Sunday, October 16, 2011
I had finished college.
I was now a college graduate.
This meant several things.
1. I was no longer a student.
2. I had to earn my own living
3. I had no idea how to do it
4. I was a bit frightened
My Dad knew the people who published 'The Canadian Hereford Digest'.
Yes, it's just as exciting as it sounds.
And yes, they would give me a job.
Their offices were in Calgary (population 450,000+ in 1975). This necessitated me moving there.
It was a bit larger city than I was used to.
Okay, I admit it. Our family had been living outside of Fort MacLeod. Population 3500.
On a ranch.
I don't know what the percentage of difference is.
My estimate would be: large.
I packed up my little, orange Dodge colt and my six-month Old English Sheepdog puppy, Muffy, and headed out.
My best friend, Debbie was living in Calgary, in a comfortable one bedroom apartment.
I could move in with her.
In a matter of hours, it was done.
In a matter of days, I had gotten used to the change of pace that working and living in a large city entailed.
In a matter of weeks, I could fly across said city like a native, making use of the myriad (good word) back streets and little-known avenues.
I was officially a city girl.
I enjoyed my work and the people I worked with.
I got along famously with Debbie.
I was earning $300.00 a month. A fortune!
There really was only one thing that stopped me from being completely happy.
I was still a bit frightened.
Lets face it, Calgary just wasn't a ranch in the Porcupine Hills.
For one thing, there were . . . people . . . everywhere you looked. People I didn't know.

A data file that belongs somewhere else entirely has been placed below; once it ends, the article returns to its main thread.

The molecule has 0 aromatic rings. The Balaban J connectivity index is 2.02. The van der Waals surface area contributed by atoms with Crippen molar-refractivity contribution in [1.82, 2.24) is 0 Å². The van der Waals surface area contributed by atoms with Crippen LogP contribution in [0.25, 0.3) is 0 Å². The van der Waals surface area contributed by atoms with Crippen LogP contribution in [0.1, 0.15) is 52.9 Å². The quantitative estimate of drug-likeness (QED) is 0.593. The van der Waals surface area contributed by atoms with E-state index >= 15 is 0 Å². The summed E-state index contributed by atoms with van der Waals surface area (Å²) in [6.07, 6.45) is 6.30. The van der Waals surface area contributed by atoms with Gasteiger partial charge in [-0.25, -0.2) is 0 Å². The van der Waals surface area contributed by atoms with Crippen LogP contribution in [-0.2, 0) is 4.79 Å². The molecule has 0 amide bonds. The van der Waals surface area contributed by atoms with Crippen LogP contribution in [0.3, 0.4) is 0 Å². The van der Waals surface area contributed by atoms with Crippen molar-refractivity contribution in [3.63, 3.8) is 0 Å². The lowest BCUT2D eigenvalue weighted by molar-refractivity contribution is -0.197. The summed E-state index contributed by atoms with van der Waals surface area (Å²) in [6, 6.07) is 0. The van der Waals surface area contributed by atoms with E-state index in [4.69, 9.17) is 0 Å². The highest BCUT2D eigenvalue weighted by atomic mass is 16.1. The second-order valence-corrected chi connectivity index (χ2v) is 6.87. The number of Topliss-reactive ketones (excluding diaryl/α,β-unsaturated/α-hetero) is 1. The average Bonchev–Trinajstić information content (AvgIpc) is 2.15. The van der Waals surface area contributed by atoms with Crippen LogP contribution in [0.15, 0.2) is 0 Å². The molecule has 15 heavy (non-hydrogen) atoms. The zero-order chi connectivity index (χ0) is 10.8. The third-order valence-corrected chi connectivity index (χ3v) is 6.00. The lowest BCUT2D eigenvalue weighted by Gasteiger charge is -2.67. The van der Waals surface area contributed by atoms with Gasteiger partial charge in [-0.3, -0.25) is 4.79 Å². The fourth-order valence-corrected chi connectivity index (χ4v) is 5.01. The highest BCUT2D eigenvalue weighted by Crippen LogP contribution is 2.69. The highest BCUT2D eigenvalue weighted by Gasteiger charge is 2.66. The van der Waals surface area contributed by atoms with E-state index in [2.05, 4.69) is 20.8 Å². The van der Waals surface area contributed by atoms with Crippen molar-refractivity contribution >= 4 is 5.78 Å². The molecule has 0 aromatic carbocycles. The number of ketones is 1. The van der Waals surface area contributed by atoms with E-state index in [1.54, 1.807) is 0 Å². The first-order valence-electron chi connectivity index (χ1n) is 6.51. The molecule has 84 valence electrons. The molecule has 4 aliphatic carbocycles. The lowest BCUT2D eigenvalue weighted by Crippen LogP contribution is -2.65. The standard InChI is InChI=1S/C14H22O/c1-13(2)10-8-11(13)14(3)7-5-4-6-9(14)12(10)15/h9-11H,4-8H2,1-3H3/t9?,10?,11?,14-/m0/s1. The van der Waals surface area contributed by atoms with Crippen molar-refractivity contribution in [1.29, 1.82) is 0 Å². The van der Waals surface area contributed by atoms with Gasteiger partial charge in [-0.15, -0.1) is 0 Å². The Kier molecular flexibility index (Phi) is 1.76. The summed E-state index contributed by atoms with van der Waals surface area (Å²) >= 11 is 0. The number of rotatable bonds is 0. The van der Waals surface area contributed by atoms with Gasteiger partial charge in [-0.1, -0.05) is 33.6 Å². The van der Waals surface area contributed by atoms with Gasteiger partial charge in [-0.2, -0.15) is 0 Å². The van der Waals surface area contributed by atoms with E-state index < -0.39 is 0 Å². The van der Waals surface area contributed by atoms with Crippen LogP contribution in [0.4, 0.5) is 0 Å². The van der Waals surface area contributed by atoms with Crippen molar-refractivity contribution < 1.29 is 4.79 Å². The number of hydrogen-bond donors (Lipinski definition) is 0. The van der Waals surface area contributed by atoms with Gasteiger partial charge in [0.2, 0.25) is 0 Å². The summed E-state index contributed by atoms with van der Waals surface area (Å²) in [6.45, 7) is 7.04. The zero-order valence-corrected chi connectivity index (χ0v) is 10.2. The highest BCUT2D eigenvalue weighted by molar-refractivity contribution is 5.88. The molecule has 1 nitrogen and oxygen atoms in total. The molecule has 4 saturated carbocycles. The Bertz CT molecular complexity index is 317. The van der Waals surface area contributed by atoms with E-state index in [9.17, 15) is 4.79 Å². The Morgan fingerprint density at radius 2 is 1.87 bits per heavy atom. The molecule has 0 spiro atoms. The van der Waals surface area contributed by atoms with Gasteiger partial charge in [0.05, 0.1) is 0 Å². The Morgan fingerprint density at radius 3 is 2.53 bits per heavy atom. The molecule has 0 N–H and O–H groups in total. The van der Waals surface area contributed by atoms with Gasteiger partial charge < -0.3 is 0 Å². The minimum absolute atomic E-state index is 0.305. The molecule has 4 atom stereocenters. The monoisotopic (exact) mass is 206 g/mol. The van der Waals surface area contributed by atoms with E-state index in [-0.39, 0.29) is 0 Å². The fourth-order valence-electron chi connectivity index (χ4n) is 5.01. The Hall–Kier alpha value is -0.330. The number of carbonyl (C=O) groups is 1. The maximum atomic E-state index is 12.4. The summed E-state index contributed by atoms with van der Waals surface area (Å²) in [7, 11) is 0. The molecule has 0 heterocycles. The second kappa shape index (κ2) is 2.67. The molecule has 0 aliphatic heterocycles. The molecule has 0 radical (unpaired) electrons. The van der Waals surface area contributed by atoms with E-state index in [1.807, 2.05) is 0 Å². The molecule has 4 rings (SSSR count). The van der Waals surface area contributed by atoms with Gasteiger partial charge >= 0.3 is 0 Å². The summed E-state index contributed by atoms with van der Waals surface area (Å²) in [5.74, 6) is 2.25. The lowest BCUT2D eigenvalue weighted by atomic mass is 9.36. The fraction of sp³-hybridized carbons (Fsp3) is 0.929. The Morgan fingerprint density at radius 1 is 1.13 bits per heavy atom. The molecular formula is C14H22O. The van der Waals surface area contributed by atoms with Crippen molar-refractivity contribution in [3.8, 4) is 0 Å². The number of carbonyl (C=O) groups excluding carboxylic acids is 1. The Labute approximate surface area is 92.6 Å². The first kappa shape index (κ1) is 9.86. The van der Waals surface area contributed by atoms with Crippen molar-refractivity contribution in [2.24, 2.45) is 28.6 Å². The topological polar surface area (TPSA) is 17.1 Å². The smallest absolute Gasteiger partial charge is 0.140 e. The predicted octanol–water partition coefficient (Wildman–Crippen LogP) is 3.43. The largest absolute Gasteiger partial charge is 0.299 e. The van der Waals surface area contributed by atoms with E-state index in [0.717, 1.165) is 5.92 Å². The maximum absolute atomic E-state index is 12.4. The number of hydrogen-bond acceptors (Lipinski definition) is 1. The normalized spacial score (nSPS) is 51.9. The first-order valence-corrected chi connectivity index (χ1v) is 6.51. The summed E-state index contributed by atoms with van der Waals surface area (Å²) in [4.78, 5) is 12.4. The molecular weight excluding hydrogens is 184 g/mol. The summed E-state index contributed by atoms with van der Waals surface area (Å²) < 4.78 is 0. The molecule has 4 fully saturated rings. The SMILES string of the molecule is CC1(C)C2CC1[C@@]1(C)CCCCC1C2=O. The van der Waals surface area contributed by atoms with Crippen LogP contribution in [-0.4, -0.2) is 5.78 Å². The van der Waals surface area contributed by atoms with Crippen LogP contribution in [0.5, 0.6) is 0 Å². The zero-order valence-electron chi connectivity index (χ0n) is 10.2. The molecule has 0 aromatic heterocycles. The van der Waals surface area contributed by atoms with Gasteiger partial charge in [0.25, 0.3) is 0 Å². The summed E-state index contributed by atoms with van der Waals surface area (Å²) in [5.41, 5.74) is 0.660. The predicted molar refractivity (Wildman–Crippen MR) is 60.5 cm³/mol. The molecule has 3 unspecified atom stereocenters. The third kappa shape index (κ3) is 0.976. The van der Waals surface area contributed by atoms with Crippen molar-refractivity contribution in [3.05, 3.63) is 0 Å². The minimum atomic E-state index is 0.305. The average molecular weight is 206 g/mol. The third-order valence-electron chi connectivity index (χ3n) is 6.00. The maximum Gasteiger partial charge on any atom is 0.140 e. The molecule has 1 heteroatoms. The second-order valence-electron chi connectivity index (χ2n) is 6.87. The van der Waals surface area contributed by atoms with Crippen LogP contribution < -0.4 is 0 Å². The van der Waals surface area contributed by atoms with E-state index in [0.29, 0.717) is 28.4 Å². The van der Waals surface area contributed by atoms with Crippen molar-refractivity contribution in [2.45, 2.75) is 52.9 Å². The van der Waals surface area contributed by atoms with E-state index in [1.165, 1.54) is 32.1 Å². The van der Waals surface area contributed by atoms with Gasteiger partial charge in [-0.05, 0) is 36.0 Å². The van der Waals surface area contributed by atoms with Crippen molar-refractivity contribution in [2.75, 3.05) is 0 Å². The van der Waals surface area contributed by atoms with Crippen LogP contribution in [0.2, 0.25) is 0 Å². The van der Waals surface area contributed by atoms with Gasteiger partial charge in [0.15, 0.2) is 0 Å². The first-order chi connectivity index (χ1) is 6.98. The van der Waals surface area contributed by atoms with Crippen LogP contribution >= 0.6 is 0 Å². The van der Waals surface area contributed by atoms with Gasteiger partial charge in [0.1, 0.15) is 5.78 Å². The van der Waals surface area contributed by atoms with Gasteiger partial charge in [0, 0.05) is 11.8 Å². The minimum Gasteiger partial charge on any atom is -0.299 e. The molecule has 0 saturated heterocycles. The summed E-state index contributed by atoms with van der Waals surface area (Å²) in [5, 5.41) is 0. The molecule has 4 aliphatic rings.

And a complete lack of cows.
I did have my dog.
And I found a place to board my horse.
But somehow, that didn't make all of the strangers in my new world any more familiar.
One Sunday night, I was just returning to my apartment from a weekend at the ranch.
I really hadn't been excited about leaving, so I had put it off until very late.
My Muffy and I pulled up in front of the building about 2:00 am.
Now this wouldn't have been a problem back on the ranch. In that safe little world, the most I would have had to worry about was my parents . . . worrying.
Here, there was the unknown.
Suddenly the dark street looked, you know, dark.
And rather scary.
I got out and started unloading my suitcase and boxes of food and donations from my Mom.
Then I proceeded to lock the car door.
Suddenly, Muffy growled.
A deep, forbidding sound.
Then she pressed back against my knees, pushing me against the side of the car.
I stared down at her in surprise.
I should probably mention, here, that Muffy was the gentlest dog ever born.
Her own bark startled her. And I had never heard her growl.
I didn't know she could.
But there, still pressing me back against the car, and still growling deeply, was my gentlest of dogs.
I stared down at her.
A sound intruded.
I looked up.
Just in time to see two men walk past on the sidewalk.
The far side of the sidewalk.
Both of them were looking at Muffy.
She was definitely looking at them.
Her head was lowered, her stance rigid and the hair on her neck and back, standing up threateningly.
She was almost unrecognizable.
For several moments, we stayed like that.
Muffy, me, and the car.
Which was beginning to dig into my back, by the way.
The men continued on their way, perhaps even quickening their pace a little.
They had disappeared before Muffy quit growling and looked up at me.
Her back end began to wiggle happily once more.
I let out my breath.
We made very quick work of gathering our stuff and getting inside the building.
After that, I made sure I returned, if not in the daylight, at least at a decent hour.
And, oddly enough, I discovered that I was no longer frightened.
Especially when there were lots of people about.
And as long as I was accompanied by my guardian.